Race and space in post-apartheid South Africa, 1996–2001
As South Africa transitioned into a democratic society, the Group Areas Act of 1950 was dismantled and all racial groups were free to reside in previously restricted neighborhoods. My dissertation undertakes the important task of understanding the legacy of apartheid in the post-apartheid era through examination of post-apartheid residential segregation patterns in South Africa. The purpose of the dissertation is to provide a definitive account of the changes, if any, that resulted from this monumental legislation. Additionally, this dissertation project bridges the gap in the sociology of race and ethnic relations and social inequality literature by investigating the link between racial residential segregation, socio-economic status, socio-demographic variables, and chronic health conditions. My data are from the 1996 and 2001 South African Census and 1998 Demographic Health Survey. To investigate the associations, the dissertation employs the following methodologies: calculation of several residential segregation measures, indirect standardization, and hierarchical linear modeling. The study finds that (1) Whites are migrating at the international level, thus influencing residential segregation levels; (2) racial inequalities in schooling attainment, income level, and employment status persist in post-apartheid South Africa; (3) racial residential segregation is significantly associated with educational attainment for Blacks and Coloureds; and (4) after controlling for socio-economic status and socio-demographic characteristics, higher residential isolation among Coloureds and Blacks yields a higher odds of self reported chronic health conditions. Although anti-apartheid laws have been enacted, this dissertation illustrates that the implementation of the laws did not transfer uniformly to all individuals.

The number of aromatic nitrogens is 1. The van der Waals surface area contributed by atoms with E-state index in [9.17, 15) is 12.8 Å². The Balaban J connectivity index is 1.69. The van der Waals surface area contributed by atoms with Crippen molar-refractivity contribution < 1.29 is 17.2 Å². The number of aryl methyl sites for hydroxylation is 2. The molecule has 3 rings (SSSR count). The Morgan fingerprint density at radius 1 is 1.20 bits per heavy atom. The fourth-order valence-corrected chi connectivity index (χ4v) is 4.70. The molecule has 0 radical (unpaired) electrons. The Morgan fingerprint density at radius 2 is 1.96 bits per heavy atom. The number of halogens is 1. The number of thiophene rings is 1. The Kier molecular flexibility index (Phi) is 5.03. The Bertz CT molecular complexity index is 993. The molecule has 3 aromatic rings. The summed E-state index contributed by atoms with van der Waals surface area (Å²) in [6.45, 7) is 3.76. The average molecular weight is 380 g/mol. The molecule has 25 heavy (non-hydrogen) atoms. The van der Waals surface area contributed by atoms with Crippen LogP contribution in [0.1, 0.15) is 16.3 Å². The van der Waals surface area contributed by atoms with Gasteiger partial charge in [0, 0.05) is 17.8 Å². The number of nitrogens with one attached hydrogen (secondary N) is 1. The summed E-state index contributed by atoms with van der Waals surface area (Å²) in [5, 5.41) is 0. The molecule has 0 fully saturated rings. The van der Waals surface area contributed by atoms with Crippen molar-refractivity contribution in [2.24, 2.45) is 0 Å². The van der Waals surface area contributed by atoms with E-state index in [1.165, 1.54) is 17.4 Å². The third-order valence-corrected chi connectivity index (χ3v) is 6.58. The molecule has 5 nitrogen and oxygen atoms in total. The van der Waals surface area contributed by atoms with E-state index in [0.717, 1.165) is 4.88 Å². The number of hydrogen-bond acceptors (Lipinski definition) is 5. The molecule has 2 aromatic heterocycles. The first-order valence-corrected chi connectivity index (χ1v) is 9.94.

Ethnic studies|Social structure|Demography|Urban planning
Griffith, Fareeda M, "Race and space in post-apartheid South Africa, 1996–2001" (2009). Dissertations available from ProQuest. AAI3381970.